TAIPEI (Taiwan News) — Taiwan's FormoSat-7 satellite constellation has been vital to increasing the accuracy of domestic weather prediction, Central Weather Bureau (CWB) Director-General Cheng Ming-dean (鄭明典) said Thursday (April 8).
Cheng said in a Facebook post that the FormoSat-7 satellites, which were jointly built by Taiwan and the U.S., have performed outstandingly compared to satellites from other countries. Despite costing 90 percent less than most other weather satellites, they have contributed valuable data to the bureau, he said.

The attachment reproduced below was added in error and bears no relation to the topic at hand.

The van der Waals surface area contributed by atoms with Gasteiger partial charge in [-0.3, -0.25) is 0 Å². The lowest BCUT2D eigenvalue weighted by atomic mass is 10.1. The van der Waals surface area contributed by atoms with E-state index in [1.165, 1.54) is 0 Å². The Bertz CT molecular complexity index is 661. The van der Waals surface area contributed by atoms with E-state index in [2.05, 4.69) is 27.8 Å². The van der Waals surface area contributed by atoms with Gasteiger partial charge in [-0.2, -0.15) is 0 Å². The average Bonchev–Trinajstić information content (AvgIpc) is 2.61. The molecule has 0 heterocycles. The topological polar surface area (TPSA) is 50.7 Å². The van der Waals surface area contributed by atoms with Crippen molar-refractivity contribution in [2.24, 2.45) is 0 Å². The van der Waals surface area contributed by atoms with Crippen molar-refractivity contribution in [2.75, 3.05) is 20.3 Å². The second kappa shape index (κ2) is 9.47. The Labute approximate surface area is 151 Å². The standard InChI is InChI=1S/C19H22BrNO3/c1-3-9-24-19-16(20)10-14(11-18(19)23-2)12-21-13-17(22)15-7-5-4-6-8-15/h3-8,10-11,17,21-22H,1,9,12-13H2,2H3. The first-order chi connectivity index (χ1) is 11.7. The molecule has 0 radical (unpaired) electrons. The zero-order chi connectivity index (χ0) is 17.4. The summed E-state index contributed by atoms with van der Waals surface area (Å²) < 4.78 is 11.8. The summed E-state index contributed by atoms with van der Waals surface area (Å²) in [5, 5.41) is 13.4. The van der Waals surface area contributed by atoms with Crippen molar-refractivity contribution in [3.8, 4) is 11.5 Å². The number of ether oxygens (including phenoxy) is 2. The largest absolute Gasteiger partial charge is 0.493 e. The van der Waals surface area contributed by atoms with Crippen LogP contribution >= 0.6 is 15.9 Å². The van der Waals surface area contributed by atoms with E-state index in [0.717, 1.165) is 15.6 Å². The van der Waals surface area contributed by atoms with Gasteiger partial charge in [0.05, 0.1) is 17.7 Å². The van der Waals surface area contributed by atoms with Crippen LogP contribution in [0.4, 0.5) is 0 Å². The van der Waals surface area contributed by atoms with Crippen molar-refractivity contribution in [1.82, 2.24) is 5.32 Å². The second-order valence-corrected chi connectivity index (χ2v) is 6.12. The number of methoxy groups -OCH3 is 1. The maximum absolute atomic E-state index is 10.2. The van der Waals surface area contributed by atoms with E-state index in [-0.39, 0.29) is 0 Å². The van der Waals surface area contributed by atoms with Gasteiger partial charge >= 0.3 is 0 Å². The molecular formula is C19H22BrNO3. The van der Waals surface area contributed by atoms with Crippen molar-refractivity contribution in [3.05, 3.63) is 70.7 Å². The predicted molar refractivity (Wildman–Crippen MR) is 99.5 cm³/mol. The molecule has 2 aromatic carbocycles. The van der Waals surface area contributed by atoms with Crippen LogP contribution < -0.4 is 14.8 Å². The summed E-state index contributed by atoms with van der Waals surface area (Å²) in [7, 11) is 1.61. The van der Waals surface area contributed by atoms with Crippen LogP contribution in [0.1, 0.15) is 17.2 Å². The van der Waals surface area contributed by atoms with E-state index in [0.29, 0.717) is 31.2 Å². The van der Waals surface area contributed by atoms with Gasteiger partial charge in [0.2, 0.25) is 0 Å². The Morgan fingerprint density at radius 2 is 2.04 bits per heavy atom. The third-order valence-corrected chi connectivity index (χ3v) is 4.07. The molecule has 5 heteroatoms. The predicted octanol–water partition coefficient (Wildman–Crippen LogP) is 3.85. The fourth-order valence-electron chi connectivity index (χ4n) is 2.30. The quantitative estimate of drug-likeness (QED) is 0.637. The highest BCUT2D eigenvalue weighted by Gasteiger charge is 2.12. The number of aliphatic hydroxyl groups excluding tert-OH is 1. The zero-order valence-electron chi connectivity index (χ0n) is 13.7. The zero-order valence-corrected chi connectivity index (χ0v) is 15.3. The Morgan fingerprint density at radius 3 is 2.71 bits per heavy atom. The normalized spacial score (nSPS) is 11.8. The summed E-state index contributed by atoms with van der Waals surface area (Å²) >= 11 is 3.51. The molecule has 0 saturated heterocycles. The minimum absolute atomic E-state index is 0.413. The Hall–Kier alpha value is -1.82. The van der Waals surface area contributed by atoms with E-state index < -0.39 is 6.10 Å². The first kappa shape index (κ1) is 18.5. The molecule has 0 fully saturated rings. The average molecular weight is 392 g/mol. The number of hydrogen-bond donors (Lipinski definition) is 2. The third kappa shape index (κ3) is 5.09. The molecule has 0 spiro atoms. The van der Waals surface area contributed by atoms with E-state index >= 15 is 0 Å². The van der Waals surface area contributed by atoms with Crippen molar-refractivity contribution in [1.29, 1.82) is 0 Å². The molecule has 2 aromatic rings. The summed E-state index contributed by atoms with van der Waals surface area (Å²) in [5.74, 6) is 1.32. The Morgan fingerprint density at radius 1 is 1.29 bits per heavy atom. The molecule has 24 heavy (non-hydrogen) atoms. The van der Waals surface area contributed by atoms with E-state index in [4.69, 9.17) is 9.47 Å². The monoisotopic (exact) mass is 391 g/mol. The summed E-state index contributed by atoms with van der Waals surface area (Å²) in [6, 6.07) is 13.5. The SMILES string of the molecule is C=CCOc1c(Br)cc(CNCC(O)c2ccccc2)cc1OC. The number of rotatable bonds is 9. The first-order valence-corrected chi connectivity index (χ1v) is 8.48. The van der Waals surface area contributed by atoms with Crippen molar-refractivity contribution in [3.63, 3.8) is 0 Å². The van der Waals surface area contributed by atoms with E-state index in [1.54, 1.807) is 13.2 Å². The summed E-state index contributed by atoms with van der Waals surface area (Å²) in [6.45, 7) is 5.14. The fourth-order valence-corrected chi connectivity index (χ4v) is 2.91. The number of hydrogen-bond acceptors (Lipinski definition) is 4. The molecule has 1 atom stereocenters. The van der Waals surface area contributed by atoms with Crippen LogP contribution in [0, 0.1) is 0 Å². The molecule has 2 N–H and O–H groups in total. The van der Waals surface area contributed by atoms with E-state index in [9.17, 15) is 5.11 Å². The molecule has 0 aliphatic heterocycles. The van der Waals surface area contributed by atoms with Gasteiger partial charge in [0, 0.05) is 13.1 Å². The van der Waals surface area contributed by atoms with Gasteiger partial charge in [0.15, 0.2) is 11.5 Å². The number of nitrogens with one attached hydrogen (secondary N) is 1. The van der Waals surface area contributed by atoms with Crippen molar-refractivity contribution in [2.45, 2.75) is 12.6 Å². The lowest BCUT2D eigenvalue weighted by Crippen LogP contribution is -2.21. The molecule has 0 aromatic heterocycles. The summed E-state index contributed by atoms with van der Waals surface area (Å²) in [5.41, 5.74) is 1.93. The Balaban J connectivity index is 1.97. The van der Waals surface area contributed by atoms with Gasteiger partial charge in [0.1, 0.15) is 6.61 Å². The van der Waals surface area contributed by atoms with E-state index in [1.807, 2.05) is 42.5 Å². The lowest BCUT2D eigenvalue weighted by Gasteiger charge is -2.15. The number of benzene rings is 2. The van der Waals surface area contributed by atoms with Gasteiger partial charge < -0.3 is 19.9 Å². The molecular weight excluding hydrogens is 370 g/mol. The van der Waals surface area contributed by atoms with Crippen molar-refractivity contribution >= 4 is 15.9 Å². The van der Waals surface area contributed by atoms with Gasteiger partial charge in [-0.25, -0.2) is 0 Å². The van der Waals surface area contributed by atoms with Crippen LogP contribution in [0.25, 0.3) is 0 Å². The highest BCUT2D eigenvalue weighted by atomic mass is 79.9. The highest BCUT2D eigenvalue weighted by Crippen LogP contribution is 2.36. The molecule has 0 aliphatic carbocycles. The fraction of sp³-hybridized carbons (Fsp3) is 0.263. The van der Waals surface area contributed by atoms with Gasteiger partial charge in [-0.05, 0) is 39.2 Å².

Launched from Florida by SpaceX into a 720-kilometer circular orbit in June 2019, the six FormoSat-7 satellites were gradually moved into their designated mission orbits of 550 km over a period of 18 months. The process was completed on Feb. 3.
According to the National Space Organization, FormoSat-7 can receive GPS signals from the U.S. as well as GLONASS signals from Russia. It is capable of providing an average of 4,000 points of atmospheric data per day, covering measurements such as atmospheric temperature, humidity, pressure, rainfall, and the formation of typhoons.
Besides the CWB, research teams at Taiwan's National Central University and National Cheng Kung University, the U.S.' National Oceanic and Atmospheric Administration, and the University Corporation for Atmospheric Research, as well as meteorological centers around the world, are using data collected by FormoSat-7.